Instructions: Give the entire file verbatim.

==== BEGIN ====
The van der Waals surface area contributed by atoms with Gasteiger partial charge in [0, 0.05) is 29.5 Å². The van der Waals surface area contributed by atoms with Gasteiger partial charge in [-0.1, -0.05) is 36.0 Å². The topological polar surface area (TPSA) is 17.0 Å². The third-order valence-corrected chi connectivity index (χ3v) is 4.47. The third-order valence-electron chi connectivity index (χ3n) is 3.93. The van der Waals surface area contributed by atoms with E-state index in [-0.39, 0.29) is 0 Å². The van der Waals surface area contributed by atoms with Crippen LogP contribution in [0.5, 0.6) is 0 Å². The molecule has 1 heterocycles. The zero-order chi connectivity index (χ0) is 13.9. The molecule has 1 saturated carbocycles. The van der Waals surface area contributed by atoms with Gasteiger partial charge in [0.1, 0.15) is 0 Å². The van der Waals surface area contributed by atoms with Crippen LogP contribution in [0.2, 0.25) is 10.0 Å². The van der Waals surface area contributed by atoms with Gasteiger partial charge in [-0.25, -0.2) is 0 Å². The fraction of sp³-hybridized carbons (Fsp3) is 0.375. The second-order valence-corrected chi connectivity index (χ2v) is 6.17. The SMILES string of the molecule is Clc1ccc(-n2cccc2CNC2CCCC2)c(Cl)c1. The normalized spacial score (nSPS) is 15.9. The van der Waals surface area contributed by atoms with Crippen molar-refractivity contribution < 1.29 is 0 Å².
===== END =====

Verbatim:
The van der Waals surface area contributed by atoms with Gasteiger partial charge in [0, 0.05) is 29.5 Å². The van der Waals surface area contributed by atoms with Gasteiger partial charge in [-0.1, -0.05) is 36.0 Å². The topological polar surface area (TPSA) is 17.0 Å². The third-order valence-corrected chi connectivity index (χ3v) is 4.47. The third-order valence-electron chi connectivity index (χ3n) is 3.93. The van der Waals surface area contributed by atoms with E-state index in [-0.39, 0.29) is 0 Å². The van der Waals surface area contributed by atoms with Crippen LogP contribution in [0.5, 0.6) is 0 Å². The molecule has 1 heterocycles. The zero-order chi connectivity index (χ0) is 13.9. The molecule has 1 saturated carbocycles. The van der Waals surface area contributed by atoms with Gasteiger partial charge in [0.1, 0.15) is 0 Å². The van der Waals surface area contributed by atoms with Crippen LogP contribution in [0.2, 0.25) is 10.0 Å². The van der Waals surface area contributed by atoms with Gasteiger partial charge in [-0.25, -0.2) is 0 Å². The fraction of sp³-hybridized carbons (Fsp3) is 0.375. The second-order valence-corrected chi connectivity index (χ2v) is 6.17. The SMILES string of the molecule is Clc1ccc(-n2cccc2CNC2CCCC2)c(Cl)c1. The normalized spacial score (nSPS) is 15.9. The van der Waals surface area contributed by atoms with Crippen molar-refractivity contribution < 1.29 is 0 Å².